Saturday, December 10, 2011


I've been thinking about 2012 a lot lately and my plans are to take a new approach to running and racing.  I typically don't race a lot throughout the year, but 2011 was probably an all-time low.  In the winter, I only skied the Birkie and then this summer, I only ran Grandma's Marathon.  That's it, 2 whole races - both "marathons".

I saved an article from the May Running Times magazine by Joe Rubio called "Always Ready To Race".  A lot of what Rubio had to say struck a cord with me.  He claims that Americans don't race nearly enough.  When he gets questions from runners that are training for a marathon, he'll review their training and see 4 to 6 months of workouts planned, but no racing. 


He says "racing is a skill and to become proficient at any skill, you need to practice it repeatedly to show improvement.

And when we do race, we start the season by hammering everything, which makes us plateau very early in the season and fade from there.


I've often joked about how some of my best races of the year have been in March and April.  Well, that's all going to change in 2012.

Rubio thinks weekend warriors that like to race would be better off if they DON'T build a huge base and then try to reach a peak (something else he thinks few runner know how to do).  Instead, he suggests running your workouts more controlled and really monitoring your intensities.  Even when racing, you shouldn't be hammering every single time you lace up your flats.

Recently, I posted something about not remembering the last time I did a speed workout.  Combine that with my lack of racing and is it any wonder I'm slowing down?  Normally, I believed I had to have some big base in place before toeing the line.  However, Rubio suggest that "running fitness that leads to faster times is generally based on a continuum.  All running speeds from fast to slow speeds and every major speed in between should be addressed consistently to see any significant progress in race times for the vast majority of athletes."  His key components of this "Endless Season" are;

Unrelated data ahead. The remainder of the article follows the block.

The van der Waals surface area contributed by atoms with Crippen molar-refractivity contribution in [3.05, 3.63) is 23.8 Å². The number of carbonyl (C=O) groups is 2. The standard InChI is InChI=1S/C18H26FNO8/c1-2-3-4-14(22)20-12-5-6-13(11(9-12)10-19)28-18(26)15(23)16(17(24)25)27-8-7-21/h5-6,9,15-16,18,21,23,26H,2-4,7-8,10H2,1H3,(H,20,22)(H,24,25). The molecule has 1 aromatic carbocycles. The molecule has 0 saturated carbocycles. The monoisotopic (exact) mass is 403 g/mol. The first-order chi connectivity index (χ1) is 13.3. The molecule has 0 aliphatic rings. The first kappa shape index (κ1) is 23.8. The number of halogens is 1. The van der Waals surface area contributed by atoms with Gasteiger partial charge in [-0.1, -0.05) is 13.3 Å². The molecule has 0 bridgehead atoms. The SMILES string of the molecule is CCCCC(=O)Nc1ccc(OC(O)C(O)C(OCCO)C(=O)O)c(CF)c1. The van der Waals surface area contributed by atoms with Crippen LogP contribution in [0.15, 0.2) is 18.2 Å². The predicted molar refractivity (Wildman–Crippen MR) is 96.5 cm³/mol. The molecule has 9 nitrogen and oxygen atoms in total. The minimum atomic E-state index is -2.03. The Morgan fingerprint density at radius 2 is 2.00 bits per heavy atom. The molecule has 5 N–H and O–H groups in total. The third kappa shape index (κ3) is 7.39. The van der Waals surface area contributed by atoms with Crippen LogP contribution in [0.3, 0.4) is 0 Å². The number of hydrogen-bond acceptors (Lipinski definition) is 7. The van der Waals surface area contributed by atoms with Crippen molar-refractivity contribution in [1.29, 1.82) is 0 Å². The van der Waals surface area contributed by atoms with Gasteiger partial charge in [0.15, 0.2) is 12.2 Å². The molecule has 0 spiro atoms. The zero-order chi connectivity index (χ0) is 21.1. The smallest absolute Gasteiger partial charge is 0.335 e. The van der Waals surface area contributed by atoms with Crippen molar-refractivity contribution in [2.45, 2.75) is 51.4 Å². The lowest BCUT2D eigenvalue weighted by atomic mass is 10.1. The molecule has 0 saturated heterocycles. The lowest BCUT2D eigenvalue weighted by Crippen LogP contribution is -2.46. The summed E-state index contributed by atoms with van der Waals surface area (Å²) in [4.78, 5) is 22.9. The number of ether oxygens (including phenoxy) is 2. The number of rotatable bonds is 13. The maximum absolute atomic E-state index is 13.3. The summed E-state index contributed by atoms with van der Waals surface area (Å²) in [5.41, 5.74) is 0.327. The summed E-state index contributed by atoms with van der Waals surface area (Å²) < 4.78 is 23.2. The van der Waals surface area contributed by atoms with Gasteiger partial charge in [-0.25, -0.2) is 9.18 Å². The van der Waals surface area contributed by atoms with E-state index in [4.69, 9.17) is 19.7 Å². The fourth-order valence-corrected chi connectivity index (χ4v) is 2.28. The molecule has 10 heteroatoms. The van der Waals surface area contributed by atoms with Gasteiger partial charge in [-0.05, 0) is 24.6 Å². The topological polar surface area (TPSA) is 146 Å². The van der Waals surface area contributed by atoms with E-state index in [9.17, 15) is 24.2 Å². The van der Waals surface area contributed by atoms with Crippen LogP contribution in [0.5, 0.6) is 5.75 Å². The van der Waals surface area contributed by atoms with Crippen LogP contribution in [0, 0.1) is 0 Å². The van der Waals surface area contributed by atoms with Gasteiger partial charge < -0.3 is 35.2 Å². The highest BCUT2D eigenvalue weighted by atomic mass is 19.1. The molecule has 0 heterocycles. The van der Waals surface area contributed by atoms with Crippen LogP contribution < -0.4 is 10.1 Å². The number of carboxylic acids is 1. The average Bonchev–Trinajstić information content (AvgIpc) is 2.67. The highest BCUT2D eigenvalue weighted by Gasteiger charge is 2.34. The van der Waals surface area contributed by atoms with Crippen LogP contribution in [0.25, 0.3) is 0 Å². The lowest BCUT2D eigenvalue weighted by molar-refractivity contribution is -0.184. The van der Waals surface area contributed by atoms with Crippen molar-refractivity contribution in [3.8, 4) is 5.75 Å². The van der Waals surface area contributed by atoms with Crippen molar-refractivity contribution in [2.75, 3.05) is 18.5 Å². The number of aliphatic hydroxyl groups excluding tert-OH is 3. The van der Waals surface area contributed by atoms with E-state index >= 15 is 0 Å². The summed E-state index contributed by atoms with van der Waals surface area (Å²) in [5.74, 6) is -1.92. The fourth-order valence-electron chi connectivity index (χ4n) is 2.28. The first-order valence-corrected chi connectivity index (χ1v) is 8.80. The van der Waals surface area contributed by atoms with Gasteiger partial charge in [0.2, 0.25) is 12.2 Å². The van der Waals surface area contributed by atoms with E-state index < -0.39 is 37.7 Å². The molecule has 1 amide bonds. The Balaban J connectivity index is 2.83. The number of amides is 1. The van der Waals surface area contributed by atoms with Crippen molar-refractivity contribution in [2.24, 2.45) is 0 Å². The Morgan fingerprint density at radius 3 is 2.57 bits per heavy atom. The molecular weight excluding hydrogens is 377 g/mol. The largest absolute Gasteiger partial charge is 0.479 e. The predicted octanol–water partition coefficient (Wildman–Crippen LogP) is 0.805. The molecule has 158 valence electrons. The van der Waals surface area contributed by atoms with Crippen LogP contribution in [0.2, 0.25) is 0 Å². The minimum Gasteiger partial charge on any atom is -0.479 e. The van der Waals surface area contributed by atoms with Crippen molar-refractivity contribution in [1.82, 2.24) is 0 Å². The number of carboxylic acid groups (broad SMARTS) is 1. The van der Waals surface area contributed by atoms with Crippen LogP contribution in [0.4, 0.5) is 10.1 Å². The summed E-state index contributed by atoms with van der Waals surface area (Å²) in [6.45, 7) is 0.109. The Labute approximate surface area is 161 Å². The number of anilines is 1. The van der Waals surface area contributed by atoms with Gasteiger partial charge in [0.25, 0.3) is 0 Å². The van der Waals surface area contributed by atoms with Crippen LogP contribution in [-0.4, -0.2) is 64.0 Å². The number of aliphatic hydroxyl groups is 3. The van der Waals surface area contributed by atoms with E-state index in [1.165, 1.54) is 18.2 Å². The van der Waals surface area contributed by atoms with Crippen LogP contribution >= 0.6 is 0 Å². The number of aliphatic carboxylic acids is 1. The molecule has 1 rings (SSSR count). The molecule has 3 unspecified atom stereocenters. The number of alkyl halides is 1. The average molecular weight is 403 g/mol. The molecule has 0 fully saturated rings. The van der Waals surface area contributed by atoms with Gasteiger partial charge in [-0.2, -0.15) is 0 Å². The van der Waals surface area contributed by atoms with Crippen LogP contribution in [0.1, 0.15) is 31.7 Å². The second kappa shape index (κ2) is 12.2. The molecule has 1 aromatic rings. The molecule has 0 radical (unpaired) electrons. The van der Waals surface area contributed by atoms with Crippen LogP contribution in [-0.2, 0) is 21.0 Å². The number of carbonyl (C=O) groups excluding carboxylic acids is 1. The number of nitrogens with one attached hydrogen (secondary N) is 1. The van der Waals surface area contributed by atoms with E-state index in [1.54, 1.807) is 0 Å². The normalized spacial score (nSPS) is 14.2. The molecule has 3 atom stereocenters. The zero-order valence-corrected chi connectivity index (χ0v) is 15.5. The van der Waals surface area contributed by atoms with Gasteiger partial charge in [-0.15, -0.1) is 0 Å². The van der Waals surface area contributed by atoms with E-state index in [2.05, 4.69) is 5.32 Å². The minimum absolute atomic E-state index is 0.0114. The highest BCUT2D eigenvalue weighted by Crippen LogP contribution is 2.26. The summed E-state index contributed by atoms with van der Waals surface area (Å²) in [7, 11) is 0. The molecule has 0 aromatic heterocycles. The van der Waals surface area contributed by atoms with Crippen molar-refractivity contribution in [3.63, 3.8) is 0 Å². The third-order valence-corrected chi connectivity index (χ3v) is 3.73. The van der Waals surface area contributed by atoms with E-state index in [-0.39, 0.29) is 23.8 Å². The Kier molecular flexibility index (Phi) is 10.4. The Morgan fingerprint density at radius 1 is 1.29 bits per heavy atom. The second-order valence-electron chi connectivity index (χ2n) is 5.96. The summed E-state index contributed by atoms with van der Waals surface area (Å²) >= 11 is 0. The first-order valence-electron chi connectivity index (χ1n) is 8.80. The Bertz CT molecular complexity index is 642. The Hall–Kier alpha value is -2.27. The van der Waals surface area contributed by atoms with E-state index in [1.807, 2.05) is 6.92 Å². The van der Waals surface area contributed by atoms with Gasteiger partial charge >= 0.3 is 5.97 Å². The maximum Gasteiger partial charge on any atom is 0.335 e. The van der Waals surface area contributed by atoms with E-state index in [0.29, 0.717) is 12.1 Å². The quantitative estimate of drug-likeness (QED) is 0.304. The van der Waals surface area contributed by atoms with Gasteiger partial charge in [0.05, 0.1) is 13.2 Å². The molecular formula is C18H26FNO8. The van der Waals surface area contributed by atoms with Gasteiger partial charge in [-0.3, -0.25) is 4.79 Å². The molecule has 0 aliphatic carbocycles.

Midweek intervals
Weekend race or anerobic threshold run
Midweek longer aerobic thereshold run
Weekend easy long run when not racing
True recovery day
Strides and accelerations
And to tie this back to the Jack Daniels DVD I watched recently, he said most runners wait until they're in shape before running a race - like they're afraid to be embarassed by a slow time.  He suggests that that's exactly when you should race because you'll be able to see the most progress in your running.

I'm not sure where this will get me, but it can't be any worse than where I've been recently.

Quote of the Day;
"Once an athlete has a solid background of training and racing in the endless season phase, they're only a few short weeks away from a peak level of performance if they choose to go that route.  If the runner doesn't have a key race they're shooting for, they can train and race in an endless season manner and develop nicely over a long period of time without much of a break." - Joe Rubio


Anonymous said...

I agree as we discussed yesterday.....trying to chase the old guys!

Good to see you.


SteveQ said...

In my glory days, I raced 30 times a year; now it's a big year if I do 5 races... money's a big reason.

Bill said...

I think this could be the qoute of the day:

"I'm not sure where this will get me, but it can't be any worse than where I've been recently."